Okay, okay, I just thought you had to be polite. Maybe a little sensitive: a smile here, a nod there –that’s all it was supposed to take. Nobody told me there was an ethical framework involved. For that matter, I wasn’t even told there were rules until I got here. But I suppose the play doesn’t end until the curtain comes down so I should have guessed. I should have realized they wouldn’t understand –they couldn’t. Once the curtain falls, there is no encore…
Retirement is hard on people –the ones still working, I mean- and you can’t just assume they will adapt. Or care. There should be classes they are required to take when they are first hired. Or maybe an app that guides them through it one stage at a time –an interactive one, so they can be sure they understand that work is only the second chapter in the drama. They are denied the third act until they’ve earned it –without that, the play is meaningless. Forgotten.
I’m usually only looking for a table in Starbucks –faces come in a distant second. And besides, unless they’re ringed with grey hair, the heads arrive and disappear like bubbles in a boiling pot. But every once in a while, a pair of eyes will inadvertently disturb the water where they’ve hidden, and pattern recognition takes over. Familiarity doesn’t necessitate identification at my age, but occasionally a name will float close enough to the surface to grab.
I hadn’t seen Thomas in a while –not since he worked for the accounting firm our office used, anyway. He’d changed in the interim, I think –what hair remained on his bespectacled head was thinner, with only hints that it had once been dark and shiny. Now he wore it much as a tonsured monk might –but messier. And yet there was a certain consistency to his appearance as a whole. He was dressed, tieless, in a creased, off-white shirt, open at the neck. I couldn’t see more than the cuffs of his pants, but even in the shadows of the table where he huddled, they too appeared wrinkled.
He sat, anonymous as a bush in a forest, staring sightlessly at the room, a coffee sitting motionlessly in front of him like a dirty rock steaming in the sun. If he hadn’t brushed me accidentally with his eyes, I might have missed him. Maybe he had not wanted to engage, or maybe my name and face lay as firmly in the past as his to me, but memories intertwined atavistically at the fleeting retinal touch.
“Thomas,” I said, walking over to his table with coffee in one hand and bag with a steaming breakfast sandwich in the other.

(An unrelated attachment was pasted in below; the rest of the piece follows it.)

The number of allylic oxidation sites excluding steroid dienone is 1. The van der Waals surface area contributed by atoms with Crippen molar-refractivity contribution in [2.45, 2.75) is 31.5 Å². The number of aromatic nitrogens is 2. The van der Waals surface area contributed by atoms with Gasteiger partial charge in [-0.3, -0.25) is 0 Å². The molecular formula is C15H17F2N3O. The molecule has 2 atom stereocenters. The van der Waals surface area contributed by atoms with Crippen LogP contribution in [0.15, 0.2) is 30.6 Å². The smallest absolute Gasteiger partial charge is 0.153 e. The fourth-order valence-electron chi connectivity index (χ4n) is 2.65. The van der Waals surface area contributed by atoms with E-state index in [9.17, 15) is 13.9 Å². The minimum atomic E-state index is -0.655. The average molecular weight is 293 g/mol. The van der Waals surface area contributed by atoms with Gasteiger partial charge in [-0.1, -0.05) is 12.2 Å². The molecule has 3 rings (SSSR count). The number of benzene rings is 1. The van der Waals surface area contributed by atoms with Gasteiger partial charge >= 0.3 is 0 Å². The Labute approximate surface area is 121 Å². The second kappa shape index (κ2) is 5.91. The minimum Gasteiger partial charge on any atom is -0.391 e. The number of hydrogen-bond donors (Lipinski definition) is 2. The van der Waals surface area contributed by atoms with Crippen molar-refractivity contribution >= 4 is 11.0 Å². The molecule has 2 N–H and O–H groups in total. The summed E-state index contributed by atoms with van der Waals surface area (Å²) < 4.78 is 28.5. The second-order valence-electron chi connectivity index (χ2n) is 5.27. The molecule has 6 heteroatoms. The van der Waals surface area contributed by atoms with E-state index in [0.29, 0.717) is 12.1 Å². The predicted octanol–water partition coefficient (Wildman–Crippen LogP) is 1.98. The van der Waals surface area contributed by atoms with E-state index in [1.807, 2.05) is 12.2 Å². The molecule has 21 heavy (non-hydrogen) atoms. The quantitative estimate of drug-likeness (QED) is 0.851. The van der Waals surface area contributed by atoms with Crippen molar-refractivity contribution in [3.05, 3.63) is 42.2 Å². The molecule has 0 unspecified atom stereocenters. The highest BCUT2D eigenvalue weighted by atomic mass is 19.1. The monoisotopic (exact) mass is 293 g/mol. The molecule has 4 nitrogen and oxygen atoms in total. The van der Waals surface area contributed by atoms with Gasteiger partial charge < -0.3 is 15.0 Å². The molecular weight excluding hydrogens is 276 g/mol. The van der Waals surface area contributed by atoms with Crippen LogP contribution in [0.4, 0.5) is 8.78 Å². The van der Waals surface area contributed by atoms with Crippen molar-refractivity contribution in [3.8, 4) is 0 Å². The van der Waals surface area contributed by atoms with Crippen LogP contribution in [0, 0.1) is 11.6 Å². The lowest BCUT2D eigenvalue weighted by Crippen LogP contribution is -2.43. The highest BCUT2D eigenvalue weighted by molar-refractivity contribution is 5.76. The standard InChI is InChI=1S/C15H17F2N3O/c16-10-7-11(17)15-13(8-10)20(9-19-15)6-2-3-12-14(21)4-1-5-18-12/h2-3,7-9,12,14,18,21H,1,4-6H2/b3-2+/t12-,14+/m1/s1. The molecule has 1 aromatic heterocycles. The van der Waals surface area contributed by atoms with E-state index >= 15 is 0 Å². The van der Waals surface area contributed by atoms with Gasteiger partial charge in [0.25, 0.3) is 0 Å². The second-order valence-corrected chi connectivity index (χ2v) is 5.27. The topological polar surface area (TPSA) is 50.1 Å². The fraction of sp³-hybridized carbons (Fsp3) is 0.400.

He glanced up from studying the faux-wood surface where his mud-filled beverage lay and suddenly smiled. “Edward,” he said, half rising from his seat and extending his hand, “How are you?”
“It’s James,” I replied, but sotto voce, because he seemed so happy to have remembered a name.
“How have you been?” he continued. “I haven’t seen you in…” he thought about it for a moment. “…Years…” But he sounded uncertain, so I left it lying fallow.
I sat down still smiling broadly. “Yes, I guess it has been a while hasn’t it?”
There was an awkward silence while he evidently tried to recollect just where he’d seen me. The fact that he and the accounting firm he represented had dealt with my taxes for several years seemed lost on him –or at least misplaced. But lost or not, he didn’t seem to be hauling unpleasant jetsam aboard, because his expression was unwavering, if unreadable. “So are you retired now?”
The fact that we both looked undisguisably long in the tooth and dressed the part, he could not see. Or chose not to. So I merely nodded pleasantly as if to acknowledge we were fellow travellers. But I felt I had to reply in kind, in case he saw it as a wound that needed bandaging. “How about you? Still working at…” -I couldn’t remember the name of the firm- “…accounting?”
His face changed and a shadow seemed to cross his brow. “Retired three years ago, Edward… I think you beat me by a year or two…” He glanced at his coffee as if something were written inside the rim. “Funny you should ask, though…” His eyes walked up my arm but stopped short of my face. “I went back to the office yesterday –just to say hello, I suppose. You know… see how things were getting along there without me…”
His expression darkened like that shadow; I should have left it there, but I smiled and looked at him as if it was the type of thing we all do. “So, how was it? Still the same people there?”
He glowered at the table. “Nobody even recognized me, Edward! After twenty years in the firm, and ten years in same the office at the end of the corridor, nobody even looked familiar -except one of the typists who got my name wrong when she saw me…
“They all thought I was on the wrong floor, or lost…” He stared at the ceiling for a moment. “Finally, one of the women –the one who emerged from my old office, actually- came over and shook my hand. ‘We had a heck of a job getting your old desk through the door, Timothy,’ she said, proud that she thought she’d remembered my name. ‘They even had to unscrew the legs and destroy one of the drawers to get it down the corridor.’ She laughed when she said that, as if it had acquired the status of a legend that was told with twinkling eyes around the water cooler, or something.
“My regional manager was away sick, she informed me, in front of some of the others, but by the looks on their faces and the eyes darting back and forth, I gathered he wasn’t expected back…”
His face seemed so sad, I had to look away for a moment.
“You ever go back to your old studio, Edward?” He evidently couldn’t remember where I worked either –the Past has a way of Rorschaching itself, I suddenly realized.
I smiled –lamely, I suspect- and shook my head. You can never go back.
1 thought on “Going Gentle into that Good Night”
I sometimes think about going back for a visit to my old office, but then think, no…life just moves forward. We’re in different universes now. Anyway, great story.